Abel Ferrara takes a pirouette around Little Italy

[Via The Circuit.]

One take: "Humbled"/"Choice"

Guinness unleashes fridge magnet in Buenos Aires

V. nice sense of place.

Kim's video would like you to adopt 55,000 videos

Kim's public offer.jpg

Guillaume Depardieu was 37

The U.S. trailer for The Duchess Of Anglaise.

Kennedy had a catchy jingle in 1960

Indie is screening

American mystic

Not Mickey Rourke.

Photographer William Claxton was 80



Movie City Indie

Quote Unquotesee all »

“Ten years ago at Telluride, I said on a panel that theatrical distribution was dying. It seemed obvious to me. I was surprised how many in the audience violently objected: ‘People will always want to go to the movies!’ That’s true, but it’s also true that theatrical cinema as we once knew it has died. Theatrical cinema is now Event Cinema, just as theatrical plays and musical performances are Events. No one just goes to a movie. It’s a planned occasion. Four types of Event Cinema remain.
1. Spectacle (IMAX-style blockbusters)
2. Family (cartoon like features)
3. Horror (teen-driven), and
4. Film Club (formerly arthouse but now anything serious).

There are isolated pockets like black cinema, romcom, girl’s-night-out, seniors, teen gross-outs, but it’s primarily those four. Everything else is TV. Now I have to go back to episode five of ‘Looming Tower.'”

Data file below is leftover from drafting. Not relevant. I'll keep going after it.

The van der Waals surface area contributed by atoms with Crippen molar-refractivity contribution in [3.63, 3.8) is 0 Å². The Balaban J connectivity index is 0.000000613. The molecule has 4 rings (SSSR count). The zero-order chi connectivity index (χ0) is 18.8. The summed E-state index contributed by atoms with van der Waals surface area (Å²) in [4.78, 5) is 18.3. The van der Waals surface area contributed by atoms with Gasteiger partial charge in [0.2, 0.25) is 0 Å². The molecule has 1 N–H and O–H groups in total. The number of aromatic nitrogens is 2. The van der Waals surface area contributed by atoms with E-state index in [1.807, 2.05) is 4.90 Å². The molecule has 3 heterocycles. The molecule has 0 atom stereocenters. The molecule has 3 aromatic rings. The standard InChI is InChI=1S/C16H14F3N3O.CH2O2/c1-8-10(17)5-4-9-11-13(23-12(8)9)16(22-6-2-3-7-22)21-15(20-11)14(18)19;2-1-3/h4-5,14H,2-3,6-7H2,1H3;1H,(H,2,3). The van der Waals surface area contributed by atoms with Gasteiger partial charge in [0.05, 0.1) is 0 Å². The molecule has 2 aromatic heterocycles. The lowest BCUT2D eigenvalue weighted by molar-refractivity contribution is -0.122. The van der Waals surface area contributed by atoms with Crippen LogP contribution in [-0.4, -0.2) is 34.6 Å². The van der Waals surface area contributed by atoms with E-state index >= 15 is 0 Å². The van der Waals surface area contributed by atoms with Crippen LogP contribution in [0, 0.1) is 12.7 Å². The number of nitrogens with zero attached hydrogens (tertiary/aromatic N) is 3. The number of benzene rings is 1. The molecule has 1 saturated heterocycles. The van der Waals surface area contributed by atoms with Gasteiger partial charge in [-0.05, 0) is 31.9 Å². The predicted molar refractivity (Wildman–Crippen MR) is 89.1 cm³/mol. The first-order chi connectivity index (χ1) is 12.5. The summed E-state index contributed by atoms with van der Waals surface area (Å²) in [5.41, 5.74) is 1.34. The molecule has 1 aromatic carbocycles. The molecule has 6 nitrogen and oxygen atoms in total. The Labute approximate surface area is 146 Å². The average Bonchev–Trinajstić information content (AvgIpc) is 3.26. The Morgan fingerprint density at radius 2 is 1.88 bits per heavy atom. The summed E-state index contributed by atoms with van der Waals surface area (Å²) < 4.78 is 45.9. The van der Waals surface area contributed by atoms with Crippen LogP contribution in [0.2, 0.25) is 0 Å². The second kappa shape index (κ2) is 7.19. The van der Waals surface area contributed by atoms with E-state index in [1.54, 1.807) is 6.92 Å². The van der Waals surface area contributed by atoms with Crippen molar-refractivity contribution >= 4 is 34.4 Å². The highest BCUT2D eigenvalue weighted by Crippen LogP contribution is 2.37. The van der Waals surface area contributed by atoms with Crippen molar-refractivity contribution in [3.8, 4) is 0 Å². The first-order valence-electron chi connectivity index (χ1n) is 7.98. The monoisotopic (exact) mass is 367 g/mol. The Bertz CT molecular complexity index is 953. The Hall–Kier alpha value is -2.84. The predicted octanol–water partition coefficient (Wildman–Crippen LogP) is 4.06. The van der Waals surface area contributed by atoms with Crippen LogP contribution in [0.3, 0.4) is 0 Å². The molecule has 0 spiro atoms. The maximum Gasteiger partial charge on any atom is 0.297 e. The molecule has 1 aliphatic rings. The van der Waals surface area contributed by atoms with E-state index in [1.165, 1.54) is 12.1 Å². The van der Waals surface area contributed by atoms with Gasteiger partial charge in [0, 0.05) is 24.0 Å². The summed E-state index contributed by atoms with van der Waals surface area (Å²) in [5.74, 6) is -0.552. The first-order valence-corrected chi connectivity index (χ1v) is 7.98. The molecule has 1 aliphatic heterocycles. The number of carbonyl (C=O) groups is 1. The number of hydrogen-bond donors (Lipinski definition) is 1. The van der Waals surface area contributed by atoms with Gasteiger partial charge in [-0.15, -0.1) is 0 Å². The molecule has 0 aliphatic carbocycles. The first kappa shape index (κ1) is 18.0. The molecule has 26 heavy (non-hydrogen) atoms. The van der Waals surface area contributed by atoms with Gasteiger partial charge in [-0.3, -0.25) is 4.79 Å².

~ Paul Schrader

“Because of my relative candor on Twitter regarding why I quit my day job, my DMs have overflowed with similar stories from colleagues around the globe. These peeks behind the curtains of film festivals, venues, distributors and funding bodies weren’t pretty. Certain dismal patterns recurred (and resonated): Boards who don’t engage with or even understand their organization’s artistic mission and are insensitive to the diverse neighborhood in which their organization’s venue is located; incompetent founders and/or presidents who create only obstacles, never solutions; unduly empowered, Trumpian bean counters who chip away at the taste and experiences that make organizations’ cultural offerings special; expensive PR teams that don’t bring to the table a bare-minimum familiarity with the rich subcultural art form they’re half-heartedly peddling as “product”; nonprofit arts organizations for whom art now ranks as a distant-second goal behind profit.”
~ Eric Allen Hatch